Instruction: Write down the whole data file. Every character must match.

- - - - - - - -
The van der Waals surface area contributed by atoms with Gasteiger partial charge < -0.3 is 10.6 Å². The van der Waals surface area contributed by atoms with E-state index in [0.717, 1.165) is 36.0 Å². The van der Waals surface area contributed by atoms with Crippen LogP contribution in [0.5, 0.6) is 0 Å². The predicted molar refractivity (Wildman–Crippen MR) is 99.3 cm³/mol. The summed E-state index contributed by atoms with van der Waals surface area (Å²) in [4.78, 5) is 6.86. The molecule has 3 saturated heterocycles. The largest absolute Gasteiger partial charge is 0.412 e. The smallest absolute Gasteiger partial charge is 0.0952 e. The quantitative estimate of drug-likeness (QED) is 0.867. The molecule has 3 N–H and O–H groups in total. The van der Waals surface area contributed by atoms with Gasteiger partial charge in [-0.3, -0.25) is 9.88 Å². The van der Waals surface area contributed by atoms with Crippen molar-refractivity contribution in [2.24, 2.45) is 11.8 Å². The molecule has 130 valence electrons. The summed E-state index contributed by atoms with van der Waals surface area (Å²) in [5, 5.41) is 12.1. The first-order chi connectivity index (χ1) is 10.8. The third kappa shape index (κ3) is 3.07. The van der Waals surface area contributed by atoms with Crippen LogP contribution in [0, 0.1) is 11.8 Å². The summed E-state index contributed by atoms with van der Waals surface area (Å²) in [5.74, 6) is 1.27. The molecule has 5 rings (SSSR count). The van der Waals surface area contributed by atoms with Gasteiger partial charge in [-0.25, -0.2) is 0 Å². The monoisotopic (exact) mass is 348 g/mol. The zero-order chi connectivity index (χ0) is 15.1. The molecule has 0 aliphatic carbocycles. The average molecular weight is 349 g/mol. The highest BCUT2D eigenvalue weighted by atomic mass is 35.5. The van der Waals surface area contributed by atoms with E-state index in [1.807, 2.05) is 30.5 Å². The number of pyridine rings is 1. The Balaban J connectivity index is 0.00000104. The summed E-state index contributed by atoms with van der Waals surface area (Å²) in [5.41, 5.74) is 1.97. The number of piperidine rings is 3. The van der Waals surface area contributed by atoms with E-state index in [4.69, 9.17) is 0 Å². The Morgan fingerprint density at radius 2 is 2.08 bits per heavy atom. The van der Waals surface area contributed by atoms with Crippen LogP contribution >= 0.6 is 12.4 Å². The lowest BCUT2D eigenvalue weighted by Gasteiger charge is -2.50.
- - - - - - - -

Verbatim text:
The van der Waals surface area contributed by atoms with Gasteiger partial charge < -0.3 is 10.6 Å². The van der Waals surface area contributed by atoms with E-state index in [0.717, 1.165) is 36.0 Å². The van der Waals surface area contributed by atoms with Crippen LogP contribution in [0.5, 0.6) is 0 Å². The predicted molar refractivity (Wildman–Crippen MR) is 99.3 cm³/mol. The summed E-state index contributed by atoms with van der Waals surface area (Å²) in [4.78, 5) is 6.86. The molecule has 3 saturated heterocycles. The largest absolute Gasteiger partial charge is 0.412 e. The smallest absolute Gasteiger partial charge is 0.0952 e. The quantitative estimate of drug-likeness (QED) is 0.867. The molecule has 3 N–H and O–H groups in total. The van der Waals surface area contributed by atoms with Gasteiger partial charge in [-0.3, -0.25) is 9.88 Å². The van der Waals surface area contributed by atoms with Crippen molar-refractivity contribution in [2.24, 2.45) is 11.8 Å². The molecule has 130 valence electrons. The summed E-state index contributed by atoms with van der Waals surface area (Å²) in [5, 5.41) is 12.1. The first-order chi connectivity index (χ1) is 10.8. The third kappa shape index (κ3) is 3.07. The van der Waals surface area contributed by atoms with Crippen LogP contribution in [0, 0.1) is 11.8 Å². The summed E-state index contributed by atoms with van der Waals surface area (Å²) in [5.74, 6) is 1.27. The molecule has 5 rings (SSSR count). The van der Waals surface area contributed by atoms with Gasteiger partial charge in [-0.25, -0.2) is 0 Å². The monoisotopic (exact) mass is 348 g/mol. The zero-order chi connectivity index (χ0) is 15.1. The molecule has 0 aliphatic carbocycles. The average molecular weight is 349 g/mol. The highest BCUT2D eigenvalue weighted by atomic mass is 35.5. The van der Waals surface area contributed by atoms with E-state index in [1.807, 2.05) is 30.5 Å². The number of pyridine rings is 1. The Balaban J connectivity index is 0.00000104. The summed E-state index contributed by atoms with van der Waals surface area (Å²) in [5.41, 5.74) is 1.97. The number of piperidine rings is 3. The van der Waals surface area contributed by atoms with E-state index in [4.69, 9.17) is 0 Å². The Morgan fingerprint density at radius 2 is 2.08 bits per heavy atom. The van der Waals surface area contributed by atoms with Crippen LogP contribution >= 0.6 is 12.4 Å². The lowest BCUT2D eigenvalue weighted by Gasteiger charge is -2.50.